Jacaranda Joe: more updates

Jacaranda Joe crew t-shirt.

I've been speaking to crew members who worked on George A. Romero's Jacaranda Joe and will have a more substantial update soon, but, briefly, the film was the second installment of an innovative program devised by Valencia Community College faculty member Ralph Clemente that brough established filmmakers to campus to direct a short film. The previous year, Robert Wise (director of The Haunting, West Side Story, and The Sound of Music), filmed a short called Best Two of Three with Valencia studentsJacaranda Joe was written by Romero with the scope (and limitations) of filming in ten days in central Florida with a student crew in mind. Romero picked up an idea he had first developed two decades earlier, about a tv show that stumbles across a bigfoot society in the woods. Romero transposed this from the woods to the Florida swamps, reduced the bigfoot community to a single "skunk ape" creature, and built the majority of the narrative around a sleazy talk show host's discussion of the brief glimpse of the creature that had come to be known as "Jacaranda Joe." That meant that most of the shoot would take place on a single set. Joe himself only appeared in a single, blurry shot, which meant that while a full creature needed to be designed and executed, it could be relatively simple compared to a monster that needed to be on camera for long stretches of a movie. 

There was discussion of Romero returning to continue the rest of the story the following year, but there's no indication that he ever wrote anything else or did any concrete work to develop the project beyond his time at Valencia. Beyond Romero's own interest or other projects (most pressingly Before I Wake) that began to take up his focus, there were basic logistical difficulties to continuing the short film. For one thing, other than Clemente and Joe director of photography Dominic Palmieri, none of the crew would be returning. He'd need to start over, work with a different Assistant Director and Art Director and different Editors and Sound Recordists. Valencia was a two-year school, but the filmmaking program did not begin until a student's second year. So every one of the 40-ish students who were in the filmmaking program graduated shortly after Romero finished shooting in June 1994. The editors who continued working on the film - George Rizkallah (referred to as "Little George" on set bc of his relative height compared to the 6'4" Romero) and Bobby Gibis, both of whom have had long and productive careers in film and TV - did so out of dedication to the project, but the vast majority of the crew were no longer even in the area.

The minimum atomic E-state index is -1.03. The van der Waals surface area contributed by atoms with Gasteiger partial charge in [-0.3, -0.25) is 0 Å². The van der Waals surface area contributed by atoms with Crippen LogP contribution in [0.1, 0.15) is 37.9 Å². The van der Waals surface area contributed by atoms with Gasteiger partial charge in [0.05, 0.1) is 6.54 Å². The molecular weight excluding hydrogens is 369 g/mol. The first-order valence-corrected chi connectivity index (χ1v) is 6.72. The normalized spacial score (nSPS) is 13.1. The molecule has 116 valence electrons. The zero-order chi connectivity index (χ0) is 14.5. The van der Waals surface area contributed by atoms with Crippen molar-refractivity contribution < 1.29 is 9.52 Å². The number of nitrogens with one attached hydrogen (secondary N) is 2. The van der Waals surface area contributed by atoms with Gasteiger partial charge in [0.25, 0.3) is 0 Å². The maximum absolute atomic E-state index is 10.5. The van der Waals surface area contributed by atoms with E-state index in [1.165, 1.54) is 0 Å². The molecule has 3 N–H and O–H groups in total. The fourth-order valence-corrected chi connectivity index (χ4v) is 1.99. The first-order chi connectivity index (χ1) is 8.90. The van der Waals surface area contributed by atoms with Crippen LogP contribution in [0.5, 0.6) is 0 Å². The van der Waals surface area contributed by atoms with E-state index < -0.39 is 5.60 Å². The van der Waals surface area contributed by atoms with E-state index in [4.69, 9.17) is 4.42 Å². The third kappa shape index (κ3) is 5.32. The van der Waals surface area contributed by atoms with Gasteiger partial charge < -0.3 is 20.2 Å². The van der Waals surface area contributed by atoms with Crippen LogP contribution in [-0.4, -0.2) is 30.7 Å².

Jacaranda Joe was shot in the awkward transition between film-only shooting and fully digital filmmaking. All in-studio filming was done on 35mm, while exteriors were meant to mimic local news and TV and so were done entirely on video. The 35mm was transferred to video to be edited on a state-of-the-art AVID system, which meant a substantial loss of image resolution. So, the goal was to eventually cut the film on film - a step that was never reached in the post-production process. At this point, digital editing was essentially a way of creating a rough cut to guide the physical cutting of the film prints. There were at least two cuts of the film completed by Rizkallah and Gibis, but titles and credits were never added. So the cuts of the film that were exported to VHS or the digital video formats of 1994 are the only copies of the edited film that had ever existed.

All of this means that there never would have been a public screening of Jacaranda Joe, as the cuts were completed well after graduation, so most of the people who'd have wanted to see the film would no longer have been at the school, and the only copies of the film to be created were on video transfers that were too low-resolution to be projected.

More interviews and research and potential discoveries will be coming soon, but I'm writing now in part bc both Rizkallah and First Assistant Director Michael Sellers have dug out some amazing materials from the shoot, including the crew t-shirt. The archive does not, alas, have a Jacaranda Joe t-shirt of its own, but I think we can all admire just how AMAZING it looks. HUGE thanks to Rizkallah and Sellers for their assistance and for sharing their recollections with me. 


- Adam Charles Hart